After COVID-19 interrupted their senior year, two members of the Class of 2020 share their excitement ahead of Sunday's special celebration
When Ayat Husseini ’20 and Saeed Malami ’20 graduated from Lafayette College in May 2020, they—like all of their class peers and like college seniors all over the world—participated in a virtual commencement during the COVID-19 pandemic. This Sunday, May 22, it’s finally their chance to walk across the stage.
Husseini, an international affairs and anthropology and sociology major, and Malami, a computer science and government and law major, formed a close friendship during their time on campus and have remained connected since they began their respective careers (Husseini as a community liaison at assembly member Zohran Mamdani’s district office in Manhattan, and Malami as a software engineer in New Jersey). This week, they will return to Easton to attend their rescheduled 2020 Commencement in person with a number of their former peers, many of whom they’ve remained in touch with since shifting to virtual learning in the middle of their senior spring.
We sat down with them, as representatives of the Class of 2020, to discuss how they feel about finally crossing the Commencement stage at Lafayette, staying in touch with their peers and mentors, who they’re excited to see in person this weekend, and what they’ve been up to since we last saw them.
Husseini: “I’ve had friends say that, looking back, it was one of the most tumultuous and difficult times of their lives. I understand that, and I’ve had moments where I’ve felt similarly, but the spring of 2020 was one semester of eight. The reality is that we left campus two-and-a-half months early. That’s not to minimize the sheer stress when we look at that period of history that we lived through, but there’s so much more to celebrate. I want to go see my friends, my professors, and the people who I made relationships with who I haven’t seen for a few years. I’m excited!”
Malami: “I’m not far from Lafayette and visit at least once a month. I really wanted my parents to be there [for Commencement], and truthfully, it feels like I’ve graduated at least a couple of times already. Unfortunately, my parents can’t be here, so I was really on the fence and kept questioning if I was going to go. But then, a couple of my friends reached out and said they were going, and I have other friends [in the Class of 2022] graduating on Saturday, so at that point I was thinking okay, cool, I’m going to come back. Ayat and I were just talking a few days ago, and going through the lists of other people who will be attending.”
Husseini: “I think there’s something to be said about the fact that there’s actually no time like college, right? We will never all live together again. In that same way, we will never be three minutes away from all of our closest friends at school. And if we have a weekend where we can go do that? I don’t see why not. Two years is not a short amount of time, especially for young twenty-somethings. It feels, to me, almost like we’re getting a golden ticket when we didn’t think we would. The whole point of Lafayette is to build community. I’ve seen a lot of my friends several times since the pandemic, and I’ve been very deliberate about trying to do so. But there are professors who I’ve kept in touch with who I haven’t seen in person since 2020. I’m excited to see Professor [Caleb] Gallemore, who worked with me extensively on my Fulbright application, and Professors [Monica] Salas Landa and [William] Bissell in the anthropology and sociology department, who were readers on my thesis proposal. I’m also excited to see Professor [Robert] Blunt, who I have a great relationship with.”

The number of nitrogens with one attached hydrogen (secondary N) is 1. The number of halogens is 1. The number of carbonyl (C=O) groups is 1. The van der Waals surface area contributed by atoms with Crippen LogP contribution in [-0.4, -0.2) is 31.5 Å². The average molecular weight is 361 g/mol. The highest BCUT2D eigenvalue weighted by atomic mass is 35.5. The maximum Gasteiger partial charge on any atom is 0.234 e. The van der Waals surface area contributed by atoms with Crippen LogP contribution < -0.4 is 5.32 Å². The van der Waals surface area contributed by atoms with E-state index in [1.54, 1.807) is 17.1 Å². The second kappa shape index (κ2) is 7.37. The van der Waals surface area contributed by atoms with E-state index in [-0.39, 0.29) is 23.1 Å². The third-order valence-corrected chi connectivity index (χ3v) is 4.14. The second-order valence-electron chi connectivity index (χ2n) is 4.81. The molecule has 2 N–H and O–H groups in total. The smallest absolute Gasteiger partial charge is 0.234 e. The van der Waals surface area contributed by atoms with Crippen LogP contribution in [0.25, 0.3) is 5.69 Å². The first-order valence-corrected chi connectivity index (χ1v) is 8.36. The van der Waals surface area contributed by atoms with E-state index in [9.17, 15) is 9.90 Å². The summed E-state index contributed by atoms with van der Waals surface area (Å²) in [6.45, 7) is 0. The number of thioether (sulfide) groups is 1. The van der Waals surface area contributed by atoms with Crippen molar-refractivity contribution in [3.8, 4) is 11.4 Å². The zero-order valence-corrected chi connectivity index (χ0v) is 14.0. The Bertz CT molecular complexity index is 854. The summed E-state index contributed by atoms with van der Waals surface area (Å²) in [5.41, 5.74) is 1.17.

Malami: “I’m very active in reaching out to people, so I’ve flown out to see a few of my friends from the Class of 2020. I was in Seattle with Anna Nolan ‘20 a few weeks ago, and then I was in San Diego with Talia Baddour ’20. I was in Irvine with Kamal Bookwala ’20, and I was in New York and Philly recently, and got to see Erik Laucks ’20. So, I’ve stayed in touch because I’m the kind of person who really cares about my relationships and puts time into that. I was having lunch in Chicago with Professor [Meghan] Masto, who was one of my favorite philosophy professors, when I got the email about [coming back for Commencement].”
Husseini: “I’m excited to use this weekend to get back in touch with people who I’ve meant to keep in touch with more. I’m meeting up for a walk with one of the librarians from Skillman, and on Sunday night, I’m staying in an Airbnb with a group of friends. After the ceremony, we’re all going to Stoke [restaurant] in Easton, which was always a tradition for us.”
Malami: “Looking at the names of everyone who RSVP’d to attend is bringing back a lot of memories. There are a lot of people here who I’m hoping to see. I was also recently talking to Victoria Puglia ’21 and discussing starting an international alumni affinity group. Lafayette was years of my life that were really important.”
Husseini: “I love my job as a community liaison, but I was recently awarded a Fulbright Fellowship and will be spending at least nine months working on an urban planning project in Jordan. I’m also considering going to graduate school after that.”
Malami: “My position as a software engineer is virtual, so not a lot has changed for me. It affords me the flexibility to be able to travel and crash on my friends’ couches whenever I want to visit with my Lafayette friends, which I’m grateful for.”
Lafayette College will honor the Class of 2022 and the Class of 2020 May 21 and May 22